Published On: Thu, May 14th, 2020

Antarctica: Why 200-year-old ‘remarkable’ find could ‘shape future’ for political conquest | Science | News

In 1985, Chilean biologist Dr Daniel Torres discovered human remains lying on Yamana Beach at Cape Shirreff in Antarctica’s South Shetland Islands. It belonged to an indigenous woman from southern Chile in her early 20s, thought to have died between 1819 and 1825 and is the oldest known human remains ever found in Antarctica. The discovery baffled scientists, as there are no surviving documents explaining how or why a young woman came to be in Antarctica during this era, but its find was significant.

Dr Torres detailed his finding to journalist Alex Last on the BBC’s “Witness History” podcast in February.

He said: “On the afternoon of January 7, 1985, I was doing a census of mammals and also collecting marine refuse on Cape Shirreff, Livingston Island.

“On the beach, I saw a big plastic container and an enormous plastic orange buoy.

“I went to the buoy first to collect it and as I headed along the beach, I noticed that among the very dark volcanic stones, there was one very white stone.

The discovery in Antarctica could shape its future

The discovery in Antarctica could shape its future (Image: GETTY)

The discovery was made at Cape Shirreff in Antarctica’s South Shetland Islands

The discovery was made at Cape Shirreff in Antarctica’s South Shetland Islands (Image: WIKI)

“But when I got closer, I saw that on the surface of this stone there were a series of lines that looked like a human skull.

“Obviously I stopped and went up closer, and I was able to establish that it was a human cranium, half-buried in this very thick volcanic sand, 40 metres away from the shore.

“I started very slowly separating the pebbles until I could pull out the top part of the cranium and as the upper jawbones were missing, I looked for the other remains until I found them.”

Mr Last explained how Dr Torres took the remains back to his colleagues to study them but soon discovered he had come across something huge.

He said: “That day he was on Livingston Island, one of the chains of islands just off the mainland, some 1,000km from Chile.

“Dr Torres carefully gathered up the skull and took it back to the Chilean Antarctic Institute for Study, where he and a colleague studied the remains, their findings were remarkable.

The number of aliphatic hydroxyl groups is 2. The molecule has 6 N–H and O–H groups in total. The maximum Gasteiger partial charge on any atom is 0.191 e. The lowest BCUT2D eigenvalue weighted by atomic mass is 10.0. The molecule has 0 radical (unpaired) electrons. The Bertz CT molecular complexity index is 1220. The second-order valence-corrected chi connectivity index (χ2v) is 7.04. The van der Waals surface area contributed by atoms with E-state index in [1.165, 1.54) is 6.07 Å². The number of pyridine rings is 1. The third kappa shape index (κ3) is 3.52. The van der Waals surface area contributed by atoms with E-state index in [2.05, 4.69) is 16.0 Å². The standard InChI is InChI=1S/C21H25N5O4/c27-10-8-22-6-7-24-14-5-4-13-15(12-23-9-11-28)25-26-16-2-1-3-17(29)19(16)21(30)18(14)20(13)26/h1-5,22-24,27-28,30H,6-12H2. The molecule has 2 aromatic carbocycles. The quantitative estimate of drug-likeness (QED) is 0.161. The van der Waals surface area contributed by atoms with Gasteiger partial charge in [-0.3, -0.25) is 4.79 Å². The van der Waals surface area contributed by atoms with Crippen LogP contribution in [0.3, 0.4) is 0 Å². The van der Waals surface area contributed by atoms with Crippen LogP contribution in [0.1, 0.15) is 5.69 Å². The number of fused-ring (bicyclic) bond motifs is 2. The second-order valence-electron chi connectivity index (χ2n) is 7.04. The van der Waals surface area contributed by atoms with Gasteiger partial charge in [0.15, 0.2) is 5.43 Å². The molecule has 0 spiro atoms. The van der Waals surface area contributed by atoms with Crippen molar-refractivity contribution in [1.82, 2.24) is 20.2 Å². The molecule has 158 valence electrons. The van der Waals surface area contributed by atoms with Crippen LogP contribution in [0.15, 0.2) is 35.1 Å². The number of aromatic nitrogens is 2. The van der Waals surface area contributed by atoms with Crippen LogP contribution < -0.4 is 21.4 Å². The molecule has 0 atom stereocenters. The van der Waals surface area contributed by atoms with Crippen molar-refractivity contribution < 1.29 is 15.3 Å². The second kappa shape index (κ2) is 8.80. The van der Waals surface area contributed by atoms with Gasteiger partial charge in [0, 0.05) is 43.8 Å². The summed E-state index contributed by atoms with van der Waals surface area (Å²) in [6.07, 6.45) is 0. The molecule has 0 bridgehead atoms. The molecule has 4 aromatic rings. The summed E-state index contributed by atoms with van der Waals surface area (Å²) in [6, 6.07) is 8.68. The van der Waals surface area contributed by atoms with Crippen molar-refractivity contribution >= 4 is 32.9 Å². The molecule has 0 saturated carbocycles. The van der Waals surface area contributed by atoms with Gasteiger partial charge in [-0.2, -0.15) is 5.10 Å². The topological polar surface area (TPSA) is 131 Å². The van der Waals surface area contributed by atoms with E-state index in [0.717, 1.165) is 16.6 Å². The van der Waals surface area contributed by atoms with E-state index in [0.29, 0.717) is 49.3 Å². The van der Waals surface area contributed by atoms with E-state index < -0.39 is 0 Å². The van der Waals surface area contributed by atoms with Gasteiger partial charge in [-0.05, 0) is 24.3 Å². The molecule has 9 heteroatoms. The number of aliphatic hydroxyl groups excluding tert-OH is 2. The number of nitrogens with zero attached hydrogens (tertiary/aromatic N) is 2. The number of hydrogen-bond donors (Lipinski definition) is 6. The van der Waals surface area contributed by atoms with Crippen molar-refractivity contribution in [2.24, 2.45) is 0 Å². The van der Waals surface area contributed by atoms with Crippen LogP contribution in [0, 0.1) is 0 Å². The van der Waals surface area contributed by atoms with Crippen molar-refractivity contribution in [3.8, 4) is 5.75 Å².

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The scientist found human remains

The scientist found human remains (Image: GETTY)

“Dr Torres thinks her story could be linked to the arrival of sailing ships from Europe and North America, which came to the region to hunt whales and seals and used their blubber to make valuable oil.”

Dr Torres detailed how his findings showed that the woman had come from Chile around 200 years ago.

He said: “From the study, we established that she was female, not a man as assumed and her skull was quite small compared to an adult – she was a young woman, 21 at most.

“She would have been short judging by the remains, like most indigenous women in the south of Chile.

“At the time she was found, the remains were about 175 years old.”

His discovery is not only significant for archaeology, though, as it could be proof that Chile made the first known landings on Antarctica.

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The find could be monumental for the future

The find could be monumental for the future (Image: GETTY)

Many countries are interested in mining Antarctica

Many countries are interested in mining Antarctica (Image: GETTY)

The Antarctic Treaty System was first signed in 1959 but, in 1998 a protocol on environmental protection was added.

It states that Antarctica is to be a “natural reserve, devoted to peace and science,” and prohibits all activities relating to Antarctic mineral resources, except as is necessary for scientific research.

But this is not set in stone forever and in 2048 – 50 years after it was signed – this part of the treaty could come under review.

That is the date when the prohibition on mining and resource extraction could be altered or done away with.

Klaus Dodds, professor of geopolitics at Royal Holloway University of London, told the BBC in 2018: “Lots of people just don’t understand that there’s a darker side to Antarctica.

“What we’re seeing is great power politics play out in a space that a lot of people think of as just frozen wastes.

“The reason 2048 looms large is because if certain countries feel that the prohibition on mineral exploitation is no longer to be respected, people worry that the whole thing could unravel.

“Environmental protection is one of the key headlines of the treaty.”

Seven nations laid overlapping claims on Antarctic land when the treaty was adopted: Argentina, Australia, Chile, France, New Zealand, Norway and the UK.

The treaty holds all these claims in place and prohibited any new ones from being established.

The treaty also puts any expansions to territorial claims to Antarctica on hold – officially, but Professor Dodds says many nations are already planning ahead.

He added: “The big players, usually China and Russia, are thinking about this particular episode around 2048 and planning ahead.”

Claims made in Antarctica

Claims made in Antarctica (Image: GETTY)

“When remains or objects are found in the ice, I could see straight away it would inflate territorial nationalism,

“Archaeology has always been really important for national politics.”

Other events, such as historic shipwrecks, could play a similar role as the Yamana skull.

In 1819, the Spanish frigate San Telmo was wrecked in the Drake Passage, which separates the tip of Chile from the Antarctic Peninsula.

Archaeologists have searched the Antarctic islands for signs of whether any crew made it alive to the shore.

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